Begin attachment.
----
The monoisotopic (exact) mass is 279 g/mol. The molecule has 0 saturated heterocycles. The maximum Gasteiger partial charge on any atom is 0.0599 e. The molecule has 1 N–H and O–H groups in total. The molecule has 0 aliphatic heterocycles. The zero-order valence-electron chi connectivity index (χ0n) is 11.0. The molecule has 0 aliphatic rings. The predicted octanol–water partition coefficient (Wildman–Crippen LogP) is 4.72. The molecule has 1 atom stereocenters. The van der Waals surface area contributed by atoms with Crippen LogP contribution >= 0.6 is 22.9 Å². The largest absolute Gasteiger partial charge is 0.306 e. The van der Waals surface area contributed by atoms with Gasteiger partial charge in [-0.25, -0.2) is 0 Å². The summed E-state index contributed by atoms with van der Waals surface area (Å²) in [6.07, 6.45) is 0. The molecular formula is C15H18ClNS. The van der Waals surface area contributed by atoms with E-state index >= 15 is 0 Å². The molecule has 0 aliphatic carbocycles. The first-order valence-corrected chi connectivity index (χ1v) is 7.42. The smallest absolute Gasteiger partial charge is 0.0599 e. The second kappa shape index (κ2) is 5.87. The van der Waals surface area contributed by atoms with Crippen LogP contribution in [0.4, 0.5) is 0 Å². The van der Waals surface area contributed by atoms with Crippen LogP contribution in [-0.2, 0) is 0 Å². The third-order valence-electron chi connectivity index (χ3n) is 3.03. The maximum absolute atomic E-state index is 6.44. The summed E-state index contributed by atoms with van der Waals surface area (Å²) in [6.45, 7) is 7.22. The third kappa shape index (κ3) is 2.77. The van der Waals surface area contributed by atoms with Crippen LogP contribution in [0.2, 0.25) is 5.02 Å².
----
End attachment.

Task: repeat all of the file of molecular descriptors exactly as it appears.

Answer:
The monoisotopic (exact) mass is 279 g/mol. The molecule has 0 saturated heterocycles. The maximum Gasteiger partial charge on any atom is 0.0599 e. The molecule has 1 N–H and O–H groups in total. The molecule has 0 aliphatic heterocycles. The zero-order valence-electron chi connectivity index (χ0n) is 11.0. The molecule has 0 aliphatic rings. The predicted octanol–water partition coefficient (Wildman–Crippen LogP) is 4.72. The molecule has 1 atom stereocenters. The van der Waals surface area contributed by atoms with Crippen LogP contribution >= 0.6 is 22.9 Å². The largest absolute Gasteiger partial charge is 0.306 e. The van der Waals surface area contributed by atoms with Gasteiger partial charge in [-0.25, -0.2) is 0 Å². The summed E-state index contributed by atoms with van der Waals surface area (Å²) in [6.07, 6.45) is 0. The molecular formula is C15H18ClNS. The van der Waals surface area contributed by atoms with E-state index >= 15 is 0 Å². The molecule has 0 aliphatic carbocycles. The first-order valence-corrected chi connectivity index (χ1v) is 7.42. The smallest absolute Gasteiger partial charge is 0.0599 e. The second kappa shape index (κ2) is 5.87. The van der Waals surface area contributed by atoms with Crippen LogP contribution in [0.4, 0.5) is 0 Å². The van der Waals surface area contributed by atoms with Crippen LogP contribution in [-0.2, 0) is 0 Å². The third-order valence-electron chi connectivity index (χ3n) is 3.03. The maximum absolute atomic E-state index is 6.44. The summed E-state index contributed by atoms with van der Waals surface area (Å²) in [6.45, 7) is 7.22. The third kappa shape index (κ3) is 2.77. The van der Waals surface area contributed by atoms with Crippen LogP contribution in [0.2, 0.25) is 5.02 Å².